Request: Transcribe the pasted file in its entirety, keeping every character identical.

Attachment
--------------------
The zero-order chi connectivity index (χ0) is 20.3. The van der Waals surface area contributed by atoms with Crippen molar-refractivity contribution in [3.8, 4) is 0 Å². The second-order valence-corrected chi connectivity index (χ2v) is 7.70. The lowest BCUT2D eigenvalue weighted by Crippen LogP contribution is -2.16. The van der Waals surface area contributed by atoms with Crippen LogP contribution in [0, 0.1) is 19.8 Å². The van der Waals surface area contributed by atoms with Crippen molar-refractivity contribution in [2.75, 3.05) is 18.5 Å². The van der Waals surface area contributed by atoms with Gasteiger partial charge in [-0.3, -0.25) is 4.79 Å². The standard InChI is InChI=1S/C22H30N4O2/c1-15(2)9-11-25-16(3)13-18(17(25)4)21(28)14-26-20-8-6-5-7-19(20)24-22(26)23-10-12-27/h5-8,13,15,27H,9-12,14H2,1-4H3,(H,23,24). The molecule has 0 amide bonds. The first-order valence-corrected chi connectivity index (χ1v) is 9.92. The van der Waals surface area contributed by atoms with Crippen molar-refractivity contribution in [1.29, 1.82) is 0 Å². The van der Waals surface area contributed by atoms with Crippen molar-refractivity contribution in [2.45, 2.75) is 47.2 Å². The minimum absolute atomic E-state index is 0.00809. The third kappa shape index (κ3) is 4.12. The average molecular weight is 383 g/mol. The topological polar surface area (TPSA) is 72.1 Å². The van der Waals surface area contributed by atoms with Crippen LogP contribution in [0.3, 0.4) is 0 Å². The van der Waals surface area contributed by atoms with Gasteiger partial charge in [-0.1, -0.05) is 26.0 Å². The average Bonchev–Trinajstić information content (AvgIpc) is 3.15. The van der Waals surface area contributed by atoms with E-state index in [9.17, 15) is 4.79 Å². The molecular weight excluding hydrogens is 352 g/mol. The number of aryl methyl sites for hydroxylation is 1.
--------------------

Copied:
The zero-order chi connectivity index (χ0) is 20.3. The van der Waals surface area contributed by atoms with Crippen molar-refractivity contribution in [3.8, 4) is 0 Å². The second-order valence-corrected chi connectivity index (χ2v) is 7.70. The lowest BCUT2D eigenvalue weighted by Crippen LogP contribution is -2.16. The van der Waals surface area contributed by atoms with Crippen LogP contribution in [0, 0.1) is 19.8 Å². The van der Waals surface area contributed by atoms with Crippen molar-refractivity contribution in [2.75, 3.05) is 18.5 Å². The van der Waals surface area contributed by atoms with Gasteiger partial charge in [-0.3, -0.25) is 4.79 Å². The standard InChI is InChI=1S/C22H30N4O2/c1-15(2)9-11-25-16(3)13-18(17(25)4)21(28)14-26-20-8-6-5-7-19(20)24-22(26)23-10-12-27/h5-8,13,15,27H,9-12,14H2,1-4H3,(H,23,24). The molecule has 0 amide bonds. The first-order valence-corrected chi connectivity index (χ1v) is 9.92. The van der Waals surface area contributed by atoms with Crippen molar-refractivity contribution in [1.29, 1.82) is 0 Å². The van der Waals surface area contributed by atoms with Crippen molar-refractivity contribution in [2.45, 2.75) is 47.2 Å². The minimum absolute atomic E-state index is 0.00809. The third kappa shape index (κ3) is 4.12. The average molecular weight is 383 g/mol. The topological polar surface area (TPSA) is 72.1 Å². The van der Waals surface area contributed by atoms with Crippen LogP contribution in [0.3, 0.4) is 0 Å². The van der Waals surface area contributed by atoms with Gasteiger partial charge in [-0.1, -0.05) is 26.0 Å². The average Bonchev–Trinajstić information content (AvgIpc) is 3.15. The van der Waals surface area contributed by atoms with E-state index in [9.17, 15) is 4.79 Å². The molecular weight excluding hydrogens is 352 g/mol. The number of aryl methyl sites for hydroxylation is 1.